Though much in this article will deal with both "types" of postmillennialism, and both Reconstructionist and non-Reconstructionist writers will be quoted, Reconstructionist postmillennialism is viewed as the major threat to (Reformed) amillennialism. Several reasons may be offered for the identification of Reconstructionist postmillennialism as the greater enemy.

First, it is more aggressive. While the "pietistic" or "Puritan" or "older" postmillennialism (for want of better designations) did not engage in virulent attacks on amillennialism, the Reconstructionists berate amillennialists (with historic premillennialists and dispensationalists) as "pessimillennialists," "defeatists" and advocates of "impotent religion."5 For example, Kenneth Gentry introduces amillennialism, historic premillennialism and dispensationalism under the heading "Eschatological Pessimism."6 David Chilton, in the first chapter of his Paradise Restored, though without actually mentioning amillennialism, caricatures it as "an eschatology of defeat" advocated by Christians who are "good losers" and who hold that "the gospel of Jesus Christ will fail" in its worldwide task.7

Second, Reconstructionists assign to the church the duty of bringing the world under the law of God and they insist that failure to do so is sin. David Chilton writes, "If we trust and obey Him, there is no possibility of failure."8 Charles Hodge or Matthew Henry would not say such things.

Third, Christian Reconstructionism presents a more sopisticated theological system. The older postmillennialism offered an eschatology that was not a developed world and life view. Reconstructionism, on the other hand, presents a powerful vision that claims to honor the Triune God in all of life. Christian Reconstructionists are, according to Andrew Sandlin's "The Creed of Christian Reconstruction," first of all Calvinists. They believe in the sovereign God of heaven and earth. Second, Reconstructionists are Presuppositionalists. God's sovereign Word does not need to be proved by "Christian evidences" or supported by "natural theology." Third, Reconstructionists are Theonomists. The standard for all areas of life is the law of the sovereign God, including the Old Testament civil law. Since they hold that the Bible teaches that Christians are to dominate the world as the instruments of Jesus Christ, Reconstructionists are also, fourth, Dominionists. The fifth plank in Sandlin's "creed" is postmillennialism.9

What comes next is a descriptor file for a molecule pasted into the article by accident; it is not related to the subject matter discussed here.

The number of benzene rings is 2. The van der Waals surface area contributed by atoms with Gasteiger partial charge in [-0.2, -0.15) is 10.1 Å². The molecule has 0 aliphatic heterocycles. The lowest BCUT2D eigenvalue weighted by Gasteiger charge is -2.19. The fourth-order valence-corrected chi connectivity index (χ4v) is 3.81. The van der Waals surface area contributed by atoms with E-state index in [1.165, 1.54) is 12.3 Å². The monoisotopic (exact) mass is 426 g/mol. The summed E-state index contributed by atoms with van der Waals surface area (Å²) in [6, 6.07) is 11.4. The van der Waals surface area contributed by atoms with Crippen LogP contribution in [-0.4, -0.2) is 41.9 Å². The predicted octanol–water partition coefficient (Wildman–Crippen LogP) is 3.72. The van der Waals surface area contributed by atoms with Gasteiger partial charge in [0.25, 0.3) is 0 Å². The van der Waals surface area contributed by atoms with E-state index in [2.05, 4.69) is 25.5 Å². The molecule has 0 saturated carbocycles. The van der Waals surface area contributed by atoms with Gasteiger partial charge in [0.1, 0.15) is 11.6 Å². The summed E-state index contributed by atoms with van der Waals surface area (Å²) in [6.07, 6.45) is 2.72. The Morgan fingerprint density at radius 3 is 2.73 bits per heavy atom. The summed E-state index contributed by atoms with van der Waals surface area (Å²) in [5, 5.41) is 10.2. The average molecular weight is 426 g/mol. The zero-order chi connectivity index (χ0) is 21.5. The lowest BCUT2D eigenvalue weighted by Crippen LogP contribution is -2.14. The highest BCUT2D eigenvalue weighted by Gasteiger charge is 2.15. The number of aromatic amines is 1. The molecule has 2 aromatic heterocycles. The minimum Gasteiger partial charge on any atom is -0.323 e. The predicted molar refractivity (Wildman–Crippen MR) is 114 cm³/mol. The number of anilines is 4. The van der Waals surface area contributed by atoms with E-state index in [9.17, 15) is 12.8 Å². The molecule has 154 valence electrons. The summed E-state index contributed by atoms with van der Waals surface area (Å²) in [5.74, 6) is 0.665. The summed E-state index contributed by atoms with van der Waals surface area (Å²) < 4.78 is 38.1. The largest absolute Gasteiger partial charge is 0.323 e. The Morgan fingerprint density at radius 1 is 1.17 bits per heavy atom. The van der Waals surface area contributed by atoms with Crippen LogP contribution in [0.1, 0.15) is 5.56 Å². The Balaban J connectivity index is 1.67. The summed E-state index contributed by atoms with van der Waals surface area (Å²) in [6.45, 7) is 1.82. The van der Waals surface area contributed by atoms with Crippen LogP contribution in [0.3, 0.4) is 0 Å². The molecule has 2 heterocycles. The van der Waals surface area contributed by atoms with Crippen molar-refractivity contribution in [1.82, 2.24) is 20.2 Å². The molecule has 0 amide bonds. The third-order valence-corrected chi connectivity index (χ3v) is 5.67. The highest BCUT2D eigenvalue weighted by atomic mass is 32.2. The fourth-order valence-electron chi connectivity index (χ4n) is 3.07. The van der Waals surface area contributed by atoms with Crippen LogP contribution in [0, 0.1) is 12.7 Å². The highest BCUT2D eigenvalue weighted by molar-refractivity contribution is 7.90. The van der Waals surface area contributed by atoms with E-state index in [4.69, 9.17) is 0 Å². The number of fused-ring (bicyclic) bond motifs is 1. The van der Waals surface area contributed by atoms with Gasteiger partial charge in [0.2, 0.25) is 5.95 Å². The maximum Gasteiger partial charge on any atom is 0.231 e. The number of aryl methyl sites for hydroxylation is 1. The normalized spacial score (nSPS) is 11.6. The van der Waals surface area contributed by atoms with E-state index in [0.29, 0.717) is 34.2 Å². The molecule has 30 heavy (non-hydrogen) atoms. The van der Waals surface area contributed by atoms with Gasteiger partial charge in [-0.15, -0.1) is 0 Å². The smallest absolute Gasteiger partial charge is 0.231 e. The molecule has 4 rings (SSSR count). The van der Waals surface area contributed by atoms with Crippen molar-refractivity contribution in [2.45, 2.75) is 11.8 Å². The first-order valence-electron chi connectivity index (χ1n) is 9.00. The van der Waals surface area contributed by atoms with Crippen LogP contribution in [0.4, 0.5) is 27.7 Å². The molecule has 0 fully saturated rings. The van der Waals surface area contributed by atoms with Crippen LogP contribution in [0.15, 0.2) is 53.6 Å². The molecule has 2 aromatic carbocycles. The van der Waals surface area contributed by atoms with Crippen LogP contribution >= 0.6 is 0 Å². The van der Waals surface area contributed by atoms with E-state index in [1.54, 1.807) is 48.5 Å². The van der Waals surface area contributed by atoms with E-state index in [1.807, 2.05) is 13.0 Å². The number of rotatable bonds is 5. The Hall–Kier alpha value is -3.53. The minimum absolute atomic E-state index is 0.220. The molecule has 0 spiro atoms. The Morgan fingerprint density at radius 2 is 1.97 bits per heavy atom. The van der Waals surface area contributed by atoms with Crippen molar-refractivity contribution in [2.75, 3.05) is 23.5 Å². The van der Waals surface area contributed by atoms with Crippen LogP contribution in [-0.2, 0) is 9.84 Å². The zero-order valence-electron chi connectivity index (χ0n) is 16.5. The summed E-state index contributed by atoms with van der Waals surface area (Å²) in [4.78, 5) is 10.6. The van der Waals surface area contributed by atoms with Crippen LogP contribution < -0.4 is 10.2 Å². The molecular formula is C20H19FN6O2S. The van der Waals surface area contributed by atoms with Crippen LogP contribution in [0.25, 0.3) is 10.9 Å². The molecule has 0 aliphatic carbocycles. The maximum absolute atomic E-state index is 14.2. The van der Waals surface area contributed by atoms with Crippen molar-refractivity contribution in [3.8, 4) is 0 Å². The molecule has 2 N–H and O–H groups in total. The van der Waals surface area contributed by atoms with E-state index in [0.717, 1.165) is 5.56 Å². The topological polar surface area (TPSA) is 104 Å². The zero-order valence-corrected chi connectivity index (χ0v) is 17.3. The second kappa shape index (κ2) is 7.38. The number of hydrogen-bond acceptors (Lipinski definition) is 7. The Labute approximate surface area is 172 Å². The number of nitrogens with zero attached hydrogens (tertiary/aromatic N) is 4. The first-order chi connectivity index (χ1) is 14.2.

Thus if the Reconstructionist gospel is Calvinism; and their apologetics is Presuppositionalism; and their blueprint for the new society is Theonomy and their mandate is Dominionism, their motivating hope is postmillennialism. It is postmillennialism that puts steel in the spine of the Reconstructionists. Without it they know that their goal of an earthly world-system, that is obedient to the law of Christ and dominated by Christians, is only wishful thinking. "Theonomic ethics," writes Ken Gentry, work "hand-in-glove with a Bible-based postmillennial eschatology."10 Similarly, David Chilton states, "The fact is that you will not work for the transformation of society if you don't believe society can be transformed."11 Gary North put it this way: "Paraphrasing the philosopher Immanuel Kant, 'Theonomy without postmillennialism is impotent; postmillennialism without theonomy is blind.' Theonomic postmillennialism is a unified system."12

With Reconstructism's avowal of Calvinism and Presuppositionalism, Reformed amillennialism has no quarrel. Their Theonomy and Dominionism are another matter. Neither of these, however, will be treated here. Postmillennialism only will be considered. Suffice to say, though, that these five together make a potent brew. Truth and error are mixed together in such a way that Reformed church members need to be very wary. When we add to this the phenomenal publishing rate of the Christian Reconstructionists, their evident literary and debating skills, and their confident, even brash, claims, the danger they pose is heightened.

Their errors in the field of eschatology may be summarized under three heads: (unwarranted) omissions, additions and distortions. Like all postmillennialists, they place the biblical teaching of the Great Apostasy,13 the Antichrist, the Abomination of Desolation and the Great Tribulation in the past. To Reconstructionists, all prophecies of persecution and apostasy, including those of Matthew 24, II Thessalonians 2, II Timothy 3 and 4, and the Book of Revelation, were fulfilled in the fall of Jerusalem in AD 70. They are, in short, Preterists.14 Suffering thus plays a small part in Reconstructionist eschatology. The whole subject of the signs of Christ's coming is another striking omission. Nor is Christ's return properly set forth as our one "blessed hope" (Titus 2:13) and the goal (telos) of all things. In keeping with the defective ecclesiology of Reconstructionism,15 the church institute is given short shrift as is the doctrine of God's sovereign election and reprobation.